Expectations for construction risks: Rate, terms and conditions
The U.S. construction property and casualty market continues to exhibit rate stability. While the market remains soft, a level of underwriting restraint has started to take hold. Much of this is driven by the continued deterioration of the automobile liability market; auto liability — often regarded as an “add-on” in the past — has become the tail wagging the dog for the casualty customer.
Much of what we stated last year is worth repeating:
- Underwriters are disciplined in taking a hard look at loss history and safety procedures when reviewing accounts. Contractors who do not manage safety well will find a harder market than industry averages would suggest.
- While pricing remains soft, markets are looking to decrease their exposures via policy exclusions and limiting endorsements. This is particularly true with some of the newer market entrants and the excess and surplus lines markets. When reviewing quotes — both from new or incumbent carriers — possible exclusions, such as residential exclusions, broad wrap-up exclusions, anti-stacking endorsements and others must be fully vetted to avoid sacrificing long-term stability for short-term pricing.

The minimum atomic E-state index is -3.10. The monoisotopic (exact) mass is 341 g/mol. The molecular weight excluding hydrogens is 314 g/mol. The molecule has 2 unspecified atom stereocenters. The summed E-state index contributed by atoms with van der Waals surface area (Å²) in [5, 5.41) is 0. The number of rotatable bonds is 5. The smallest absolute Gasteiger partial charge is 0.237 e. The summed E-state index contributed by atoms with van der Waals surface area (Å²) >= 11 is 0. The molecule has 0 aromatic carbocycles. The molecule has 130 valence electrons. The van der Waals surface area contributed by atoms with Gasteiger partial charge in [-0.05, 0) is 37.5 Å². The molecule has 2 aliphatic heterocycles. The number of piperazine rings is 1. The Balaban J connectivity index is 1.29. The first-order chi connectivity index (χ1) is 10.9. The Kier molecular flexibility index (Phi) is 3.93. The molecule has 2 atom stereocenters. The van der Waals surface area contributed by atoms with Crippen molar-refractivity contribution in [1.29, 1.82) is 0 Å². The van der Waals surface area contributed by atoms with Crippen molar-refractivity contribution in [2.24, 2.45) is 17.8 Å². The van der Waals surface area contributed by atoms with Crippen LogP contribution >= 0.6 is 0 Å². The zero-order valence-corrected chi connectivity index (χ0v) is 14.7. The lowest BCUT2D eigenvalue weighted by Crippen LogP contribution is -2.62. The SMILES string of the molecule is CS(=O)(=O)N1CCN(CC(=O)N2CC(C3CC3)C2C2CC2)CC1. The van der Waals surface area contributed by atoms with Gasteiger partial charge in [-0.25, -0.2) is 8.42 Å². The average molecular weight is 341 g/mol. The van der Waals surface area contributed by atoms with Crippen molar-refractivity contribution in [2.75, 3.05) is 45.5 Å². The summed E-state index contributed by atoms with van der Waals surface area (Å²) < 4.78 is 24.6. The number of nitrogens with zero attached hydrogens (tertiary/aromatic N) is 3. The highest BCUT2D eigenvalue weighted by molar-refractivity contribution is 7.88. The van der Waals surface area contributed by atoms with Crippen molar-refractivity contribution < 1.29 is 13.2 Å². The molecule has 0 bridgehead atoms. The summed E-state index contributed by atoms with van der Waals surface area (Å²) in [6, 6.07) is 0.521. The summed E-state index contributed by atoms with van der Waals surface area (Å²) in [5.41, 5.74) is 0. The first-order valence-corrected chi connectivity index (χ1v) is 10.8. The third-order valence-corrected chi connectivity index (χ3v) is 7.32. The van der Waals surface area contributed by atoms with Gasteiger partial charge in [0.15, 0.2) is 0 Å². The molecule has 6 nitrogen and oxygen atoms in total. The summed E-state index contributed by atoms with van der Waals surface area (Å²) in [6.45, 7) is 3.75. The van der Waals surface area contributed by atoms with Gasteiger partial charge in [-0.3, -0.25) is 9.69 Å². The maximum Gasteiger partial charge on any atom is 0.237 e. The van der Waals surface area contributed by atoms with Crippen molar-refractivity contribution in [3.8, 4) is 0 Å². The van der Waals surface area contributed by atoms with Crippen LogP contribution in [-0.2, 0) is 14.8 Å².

One final note as we continue to move through 2017. The U.S. insurance marketplace continues to expand, given the entrance of foreign-based firms. It’s not uncommon now to see what were historically foreign-based underwriting companies set up shop in the U.S. focusing on lines of business such as builders risk, excess casualty and professional liability, for example.
The market expansion is driven by several factors, including a change in how/where underwriting access points are most efficient for brokers and buyers. We’ll likely continue to see this expansion with the caveat that some lines of business may not be sustainable, given the considerable competition which is driving rates down. For now, however, the expansion and competition make it a buyer’s market in those coverages.
View the full Construction Insurance Marketplace update for Karen Reutter’s views on the expectations for construction risks in the U.S.